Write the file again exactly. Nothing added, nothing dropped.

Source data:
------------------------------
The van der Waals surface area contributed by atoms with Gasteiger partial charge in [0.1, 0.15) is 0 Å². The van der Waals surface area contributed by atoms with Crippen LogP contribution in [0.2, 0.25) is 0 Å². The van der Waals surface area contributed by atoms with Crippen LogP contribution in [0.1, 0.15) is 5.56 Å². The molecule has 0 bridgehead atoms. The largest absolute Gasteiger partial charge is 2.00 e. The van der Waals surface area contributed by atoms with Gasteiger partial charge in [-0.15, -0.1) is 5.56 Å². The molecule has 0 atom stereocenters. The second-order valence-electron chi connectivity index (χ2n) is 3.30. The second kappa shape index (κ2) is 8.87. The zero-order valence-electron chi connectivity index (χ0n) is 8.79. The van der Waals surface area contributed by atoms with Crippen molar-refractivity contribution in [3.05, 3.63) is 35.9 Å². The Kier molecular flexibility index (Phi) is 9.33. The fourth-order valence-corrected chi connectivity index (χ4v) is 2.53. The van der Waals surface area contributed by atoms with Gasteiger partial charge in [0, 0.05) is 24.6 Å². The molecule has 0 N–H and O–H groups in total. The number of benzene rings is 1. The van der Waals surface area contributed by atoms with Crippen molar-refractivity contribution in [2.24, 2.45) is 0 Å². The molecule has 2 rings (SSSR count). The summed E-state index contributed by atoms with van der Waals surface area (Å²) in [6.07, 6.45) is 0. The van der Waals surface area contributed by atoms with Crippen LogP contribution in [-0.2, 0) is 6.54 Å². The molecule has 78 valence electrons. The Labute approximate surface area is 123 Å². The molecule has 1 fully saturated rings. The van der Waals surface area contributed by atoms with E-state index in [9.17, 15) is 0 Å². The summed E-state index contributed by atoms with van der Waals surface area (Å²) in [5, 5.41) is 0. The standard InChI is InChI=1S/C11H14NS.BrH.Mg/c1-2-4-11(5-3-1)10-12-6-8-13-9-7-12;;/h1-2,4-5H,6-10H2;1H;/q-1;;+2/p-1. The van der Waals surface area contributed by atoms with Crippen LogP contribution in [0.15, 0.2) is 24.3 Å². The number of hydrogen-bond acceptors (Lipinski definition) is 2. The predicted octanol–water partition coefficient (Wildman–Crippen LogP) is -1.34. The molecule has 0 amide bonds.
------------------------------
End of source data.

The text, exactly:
The van der Waals surface area contributed by atoms with Gasteiger partial charge in [0.1, 0.15) is 0 Å². The van der Waals surface area contributed by atoms with Crippen LogP contribution in [0.2, 0.25) is 0 Å². The van der Waals surface area contributed by atoms with Crippen LogP contribution in [0.1, 0.15) is 5.56 Å². The molecule has 0 bridgehead atoms. The largest absolute Gasteiger partial charge is 2.00 e. The van der Waals surface area contributed by atoms with Gasteiger partial charge in [-0.15, -0.1) is 5.56 Å². The molecule has 0 atom stereocenters. The second-order valence-electron chi connectivity index (χ2n) is 3.30. The second kappa shape index (κ2) is 8.87. The zero-order valence-electron chi connectivity index (χ0n) is 8.79. The van der Waals surface area contributed by atoms with Crippen molar-refractivity contribution in [3.05, 3.63) is 35.9 Å². The Kier molecular flexibility index (Phi) is 9.33. The fourth-order valence-corrected chi connectivity index (χ4v) is 2.53. The van der Waals surface area contributed by atoms with Gasteiger partial charge in [0, 0.05) is 24.6 Å². The molecule has 0 N–H and O–H groups in total. The number of benzene rings is 1. The van der Waals surface area contributed by atoms with Crippen molar-refractivity contribution in [2.24, 2.45) is 0 Å². The molecule has 2 rings (SSSR count). The summed E-state index contributed by atoms with van der Waals surface area (Å²) in [6.07, 6.45) is 0. The van der Waals surface area contributed by atoms with Crippen LogP contribution in [-0.2, 0) is 6.54 Å². The molecule has 78 valence electrons. The Labute approximate surface area is 123 Å². The molecule has 1 fully saturated rings. The van der Waals surface area contributed by atoms with E-state index in [9.17, 15) is 0 Å². The summed E-state index contributed by atoms with van der Waals surface area (Å²) in [5, 5.41) is 0. The standard InChI is InChI=1S/C11H14NS.BrH.Mg/c1-2-4-11(5-3-1)10-12-6-8-13-9-7-12;;/h1-2,4-5H,6-10H2;1H;/q-1;;+2/p-1. The van der Waals surface area contributed by atoms with Crippen LogP contribution in [0.15, 0.2) is 24.3 Å². The number of hydrogen-bond acceptors (Lipinski definition) is 2. The predicted octanol–water partition coefficient (Wildman–Crippen LogP) is -1.34. The molecule has 0 amide bonds.